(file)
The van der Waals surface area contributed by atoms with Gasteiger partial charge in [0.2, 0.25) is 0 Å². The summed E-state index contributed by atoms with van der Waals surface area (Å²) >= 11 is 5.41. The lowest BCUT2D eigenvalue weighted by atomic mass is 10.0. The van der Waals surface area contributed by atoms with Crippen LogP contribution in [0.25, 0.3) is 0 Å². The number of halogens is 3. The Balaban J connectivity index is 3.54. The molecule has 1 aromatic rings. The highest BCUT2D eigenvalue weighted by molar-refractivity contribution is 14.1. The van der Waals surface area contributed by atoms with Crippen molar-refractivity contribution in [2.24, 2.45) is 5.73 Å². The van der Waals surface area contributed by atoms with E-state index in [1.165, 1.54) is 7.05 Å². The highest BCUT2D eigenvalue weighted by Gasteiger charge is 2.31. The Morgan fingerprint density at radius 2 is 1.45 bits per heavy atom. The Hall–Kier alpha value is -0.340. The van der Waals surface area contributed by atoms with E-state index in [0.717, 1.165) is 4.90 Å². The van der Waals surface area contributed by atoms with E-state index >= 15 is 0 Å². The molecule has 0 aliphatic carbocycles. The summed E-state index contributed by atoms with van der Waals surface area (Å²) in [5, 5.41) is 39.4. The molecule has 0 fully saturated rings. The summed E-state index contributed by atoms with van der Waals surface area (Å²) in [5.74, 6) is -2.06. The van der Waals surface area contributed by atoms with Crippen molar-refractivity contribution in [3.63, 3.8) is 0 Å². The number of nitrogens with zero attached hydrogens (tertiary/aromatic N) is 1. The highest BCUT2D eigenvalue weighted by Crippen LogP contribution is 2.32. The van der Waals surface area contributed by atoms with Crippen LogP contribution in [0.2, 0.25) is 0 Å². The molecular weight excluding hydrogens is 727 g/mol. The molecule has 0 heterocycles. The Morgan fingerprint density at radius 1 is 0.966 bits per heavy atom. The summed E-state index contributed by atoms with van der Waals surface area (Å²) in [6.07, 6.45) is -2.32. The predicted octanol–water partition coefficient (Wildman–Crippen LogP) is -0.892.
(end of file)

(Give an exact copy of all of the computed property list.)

The van der Waals surface area contributed by atoms with Gasteiger partial charge in [0.2, 0.25) is 0 Å². The summed E-state index contributed by atoms with van der Waals surface area (Å²) >= 11 is 5.41. The lowest BCUT2D eigenvalue weighted by atomic mass is 10.0. The van der Waals surface area contributed by atoms with Crippen LogP contribution in [0.25, 0.3) is 0 Å². The number of halogens is 3. The Balaban J connectivity index is 3.54. The molecule has 1 aromatic rings. The highest BCUT2D eigenvalue weighted by molar-refractivity contribution is 14.1. The van der Waals surface area contributed by atoms with Crippen molar-refractivity contribution in [2.24, 2.45) is 5.73 Å². The van der Waals surface area contributed by atoms with E-state index in [1.165, 1.54) is 7.05 Å². The highest BCUT2D eigenvalue weighted by Gasteiger charge is 2.31. The Morgan fingerprint density at radius 2 is 1.45 bits per heavy atom. The Hall–Kier alpha value is -0.340. The van der Waals surface area contributed by atoms with E-state index in [0.717, 1.165) is 4.90 Å². The van der Waals surface area contributed by atoms with E-state index >= 15 is 0 Å². The molecule has 0 aliphatic carbocycles. The summed E-state index contributed by atoms with van der Waals surface area (Å²) in [5, 5.41) is 39.4. The molecule has 0 fully saturated rings. The summed E-state index contributed by atoms with van der Waals surface area (Å²) in [5.74, 6) is -2.06. The van der Waals surface area contributed by atoms with Crippen molar-refractivity contribution in [3.63, 3.8) is 0 Å². The number of nitrogens with zero attached hydrogens (tertiary/aromatic N) is 1. The highest BCUT2D eigenvalue weighted by Crippen LogP contribution is 2.32. The van der Waals surface area contributed by atoms with Crippen LogP contribution in [0.2, 0.25) is 0 Å². The molecular weight excluding hydrogens is 727 g/mol. The molecule has 0 heterocycles. The Morgan fingerprint density at radius 1 is 0.966 bits per heavy atom. The summed E-state index contributed by atoms with van der Waals surface area (Å²) in [6.07, 6.45) is -2.32. The predicted octanol–water partition coefficient (Wildman–Crippen LogP) is -0.892.